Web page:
How this all will play out in the coming months is unclear. The Buono camp said she is developing her various issue platforms and would be rolling them out in the summer and fall. Doubtless, the teachers unions will put at least some of their considerable resources behind her campaign as November nears.

But there are some wild cards that could be played in the debates, such a how seriously the Camden school takeover will be challenged. The continued state control of Newark and even how the teachers contract is implemented are potentially combustible.

School funding could be a blockbuster issue, depending on whether the Democrats decide to counter Christie’s moves to limit additional funding to urban districts under Abbott v. Burke. The Democratic leadership has opposed the administration in comments and hearings, but with state revenues running behind projections, the proof will come with the final budget struck in June.

The president of the AFT-NJ, Donna Chiera, said it wasn’t a hard call for the union to back Buono. But she knows the challenge now is to draw clear distinctions in both the process and the results.

“I don’t think she would be as top-down heavy as the governor,” said Chiera, a Perth Amboy schoolteacher. “This administration is looking to do things to us, instead of with us.”

“I think Barbara recognizes that to truly have things done and to have the education system changed, those who are doing the job have to be involved,” she said.

 

Philadelphia Inquirer- The latest worry for parents and schools: cyberbullying

By Rose Krebs Staff writer | Posted: Monday, April 22, 2013 5:00 am

Technology has opened a whole new world for young people. Unfortunately, it’s also created a headache for school districts and parents alike who are trying to make sure that world is a safe one.

That challenge has been especially acute in Hainesport, where a student is facing charges after allegedly texting pornographic materials to about 20 female students in sixth and seventh grade, and in other Burlington County communities grappling with various forms of cyberbullying and electronic stalking.

“You have to be ready for anything in today’s society,” said Hainesport interim Superintendent/Principal Joseph Miller said. “It has changed 100 percent, and not necessarily for the better.”

A longtime educator, Miller said he was stunned to even be dealing with this issue: a sixth-grader arrested in connection with sending pornographic materials via text message to girls in sixth and seventh grade. He was acquainted with the victims.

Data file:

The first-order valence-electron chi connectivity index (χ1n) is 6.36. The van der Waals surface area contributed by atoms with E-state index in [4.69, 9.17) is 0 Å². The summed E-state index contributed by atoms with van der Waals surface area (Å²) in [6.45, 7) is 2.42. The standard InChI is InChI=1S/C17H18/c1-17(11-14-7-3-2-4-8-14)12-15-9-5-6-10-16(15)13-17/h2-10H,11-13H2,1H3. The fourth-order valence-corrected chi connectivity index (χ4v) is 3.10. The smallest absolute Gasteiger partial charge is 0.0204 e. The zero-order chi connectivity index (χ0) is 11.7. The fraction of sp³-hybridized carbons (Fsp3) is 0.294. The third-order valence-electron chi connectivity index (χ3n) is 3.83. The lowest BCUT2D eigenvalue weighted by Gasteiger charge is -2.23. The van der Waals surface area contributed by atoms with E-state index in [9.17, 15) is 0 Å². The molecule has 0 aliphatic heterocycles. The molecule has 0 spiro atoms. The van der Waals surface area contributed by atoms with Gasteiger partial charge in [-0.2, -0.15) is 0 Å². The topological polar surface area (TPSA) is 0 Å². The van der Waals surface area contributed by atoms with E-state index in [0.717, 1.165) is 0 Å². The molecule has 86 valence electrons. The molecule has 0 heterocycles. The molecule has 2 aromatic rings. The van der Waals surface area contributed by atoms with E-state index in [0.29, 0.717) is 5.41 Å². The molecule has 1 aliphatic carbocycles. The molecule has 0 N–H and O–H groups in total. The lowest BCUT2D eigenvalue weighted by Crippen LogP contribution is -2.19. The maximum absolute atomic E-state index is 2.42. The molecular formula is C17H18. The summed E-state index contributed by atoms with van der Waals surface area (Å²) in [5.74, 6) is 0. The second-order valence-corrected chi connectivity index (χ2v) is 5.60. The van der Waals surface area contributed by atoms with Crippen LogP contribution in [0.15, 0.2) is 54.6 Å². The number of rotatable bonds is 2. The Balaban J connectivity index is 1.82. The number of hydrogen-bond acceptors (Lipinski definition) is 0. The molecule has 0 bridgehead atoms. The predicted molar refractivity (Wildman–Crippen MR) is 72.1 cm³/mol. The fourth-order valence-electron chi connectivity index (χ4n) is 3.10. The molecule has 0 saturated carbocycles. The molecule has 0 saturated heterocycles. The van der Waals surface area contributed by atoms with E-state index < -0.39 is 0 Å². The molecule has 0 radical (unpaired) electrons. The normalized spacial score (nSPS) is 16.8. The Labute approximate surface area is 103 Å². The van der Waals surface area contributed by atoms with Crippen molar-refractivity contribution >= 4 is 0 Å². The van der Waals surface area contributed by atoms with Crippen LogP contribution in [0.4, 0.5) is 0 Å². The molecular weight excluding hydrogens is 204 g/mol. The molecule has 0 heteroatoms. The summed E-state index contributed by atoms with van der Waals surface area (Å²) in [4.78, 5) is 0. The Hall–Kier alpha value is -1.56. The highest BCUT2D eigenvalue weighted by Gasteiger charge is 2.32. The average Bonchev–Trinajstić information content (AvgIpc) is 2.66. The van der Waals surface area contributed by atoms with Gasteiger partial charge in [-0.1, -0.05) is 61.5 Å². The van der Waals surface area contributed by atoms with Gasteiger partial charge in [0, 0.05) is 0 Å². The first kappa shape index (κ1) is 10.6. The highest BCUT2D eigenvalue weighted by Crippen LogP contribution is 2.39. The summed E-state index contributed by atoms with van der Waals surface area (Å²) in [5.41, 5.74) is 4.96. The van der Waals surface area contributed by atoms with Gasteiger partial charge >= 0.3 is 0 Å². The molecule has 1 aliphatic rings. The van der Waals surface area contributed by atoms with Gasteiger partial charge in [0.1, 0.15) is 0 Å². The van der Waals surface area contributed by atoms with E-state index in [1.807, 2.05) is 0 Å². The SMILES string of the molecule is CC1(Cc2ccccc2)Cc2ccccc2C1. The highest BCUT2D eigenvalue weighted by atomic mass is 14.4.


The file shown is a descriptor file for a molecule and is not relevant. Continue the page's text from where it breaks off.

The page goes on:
The juvenile is now facing charges of harassment, stalking, and obscenity for persons under age 18, according to the New Jersey State Police, and has been suspended for four weeks. He was to come back to school April 8, but Miller said the boy has yet to return and will receive home instruction for the remainder of the year.

Miller said he has spent many hours dealing with the matter, from making sure the female students were provided counseling, to answering parent inquiries, to helping the police with the investigation.

Miller said he believes the majority of parents are simply not aware of everything their children are doing online or on their phones. He sent out messages to parents about sites most referenced in the investigation: kik.com, textfree.us, ooVoo, Pinger.

“It’s not just cybercrime; it’s technology in general,” Miller said. “It’s put such a strain on education.”

He pointed out that even if incidents are happening off school hours, if it impacts students, schools are required to get involved.

In 2010, the New Jersey Legislature approved an Anti-Bullying Bill of Rights Act. The law strengthened an existing statute dealing with bullying, including incidents that occur online and not during school hours or on school property. It was signed into law by Gov. Chris Christie in January 2011 and went into effect starting with the 2011-12 school year. Subsequently, funding was put in place to help schools pay for anti-bullying programs.

Under the statute, harassment, intimidation or bullying is defined as “any gesture, any written, verbal or physical act, or any electronic communication, whether it be a single incident or series of incidents … that substantially disrupts or interferes with the orderly operation of the school or the right of other students, and that a reasonable person should know, under the circumstances, will have the effect of physically or emotionally harming a student or damaging a student’s property” or placing the student in “reasonable fear.”

Employees who become aware of an incident must report it that day to the school principal. The principal must then notify parents or guardians of students involved. An investigation must be completed within 10 days. The superintendent must inform the school board, and twice annually reports are filed to the state about any incidents.

Challenges facing schools

School administrators said it is crucial that parents monitor their children’s online and technological activity and inform them when there are issues.

“Parents are our partner on this,” said Ronald Taylor, superintendent of Willingboro schools. “It’s hard for us to police these things. We’ve had to be reactionary. Parents need to have access. (Technology) is a powerful medium, but it definitely is a conundrum for districts.”